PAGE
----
Every choice has a consequence. As a business ethics and fraud prevention speaker, I state that during every presentation. Regardless of who you are or what station you may hold in life – you cannot avoid the consequences of your actions or choices. Sure, you may avoid the consequences for a time, but in the end we must always face the consequences of our choices.
On February 4th, 2009 – John A. Yanchek – a licensed Florida attorney pled guilty to conspiracy, making false statements in connection with bank loans, and money laundering. The consequence – Yanchek could face up to 45 years in federal prison (although his sentence will likely be much less).
According to the US Attorney’s news release:
YANCHEK entered into a conspiracy to make false statements to federally-insured banks in connection with applications for commercial loans to fund the purchase of vacant land in the Sarasota/Manatee area for development. The object of the conspiracy was to obtain a loan from a bank in an amount that was sufficient to allow the conspirators to purchase the property without contributing any equity of their own and to receive excess loan proceeds for their personal use and benefit. To influence the lending decision of the various banks, YANCHEK, acting in his legal capacity as the closing attorney, made false statements regarding the financial resources of the borrower, the amount and source of equity contributed by the borrower, compliance with the seller’s obligation to provide marketable title to the property, and distribution of the loan proceeds.
The question now is not one of guilt. Yancheck has made it clear that he is guilty. Rather the question is one of motivation. Why would a licensed attorney risk his license, livelyhood and freedom?
An article written in the HearldTribune.com (linked here) states the following:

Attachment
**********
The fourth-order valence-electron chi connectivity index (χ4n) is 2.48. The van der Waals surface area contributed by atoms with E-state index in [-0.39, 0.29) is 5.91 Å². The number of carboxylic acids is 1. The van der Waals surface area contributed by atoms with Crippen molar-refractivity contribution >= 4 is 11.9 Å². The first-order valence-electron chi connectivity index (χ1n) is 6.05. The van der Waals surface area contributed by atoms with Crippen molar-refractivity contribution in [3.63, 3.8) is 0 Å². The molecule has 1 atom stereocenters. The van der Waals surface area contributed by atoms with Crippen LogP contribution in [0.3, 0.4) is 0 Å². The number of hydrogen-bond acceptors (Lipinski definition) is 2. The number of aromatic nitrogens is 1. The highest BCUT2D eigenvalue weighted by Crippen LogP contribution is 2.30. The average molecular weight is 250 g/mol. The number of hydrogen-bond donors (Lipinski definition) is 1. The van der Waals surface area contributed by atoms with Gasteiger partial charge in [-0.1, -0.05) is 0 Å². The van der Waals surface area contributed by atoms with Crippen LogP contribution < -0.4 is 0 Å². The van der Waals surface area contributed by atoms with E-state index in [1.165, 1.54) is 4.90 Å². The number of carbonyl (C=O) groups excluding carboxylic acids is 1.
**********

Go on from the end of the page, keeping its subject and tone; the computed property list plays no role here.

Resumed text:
Between January 2005 and March 2006, Husani, whose business dealings are being scrutinized by the FBI, completed seven real estate transactions in Manatee and Sarasota counties, buying land for a total of $43 million, reselling it to partners for $117 million and helping them obtain $84 million in bank loans, according to records filed with county courts.
Yanchek, by contrast, bought seven houses for $3.45 million since 2001. He then resold them to companies or trusts he controls for $5.55 million and got $4.46 million in loans from three different banks.
In his most expensive transaction, Yanchek bought a house at 101 Seagull Lane on Bird Key from Christopher and Courtney Campbell for $1.16 million on Dec. 4, 2002.
He then sold the house the same day to 101 of Sarasota Inc., a company he controls, for $2.15 million and got a $1.25 million mortgage from First State Bank.
As a side note – Husani fled the country in 2006.
From external appearances, Yancheck figured out how to defraud banks by watching too many episodes of “Flip That House.” Frankly, however, the three components of a fraud are (1) need; (2) opportunity and (3) rationalization. While I can’t address the orginial “need” motivation, I suspect that over time “need” became money. From the perspective of a fraudster – once one gets the taste for money it becomes nearly impossible to divorce oneself from that need. In Yanchek’s case the “opportunity” component was found in the license and position of trust that he had. There is a fundamental understanding that an attorney is a trusted advisor and ethically should abide by the law. Somehow here that point seems to be missed.
Where from here? Well, Yancheck will be sentenced and considering the financial magnitude, I suspect that he will receive 5 years or more as an active prison sentence.
IF YOU KNOW JOHN A. YANCHECK – and would have any insight into his motivation, feel free to contact me as I am interested in what would motivate such behavior.
YOUR COMMENTS ARE WELCOME!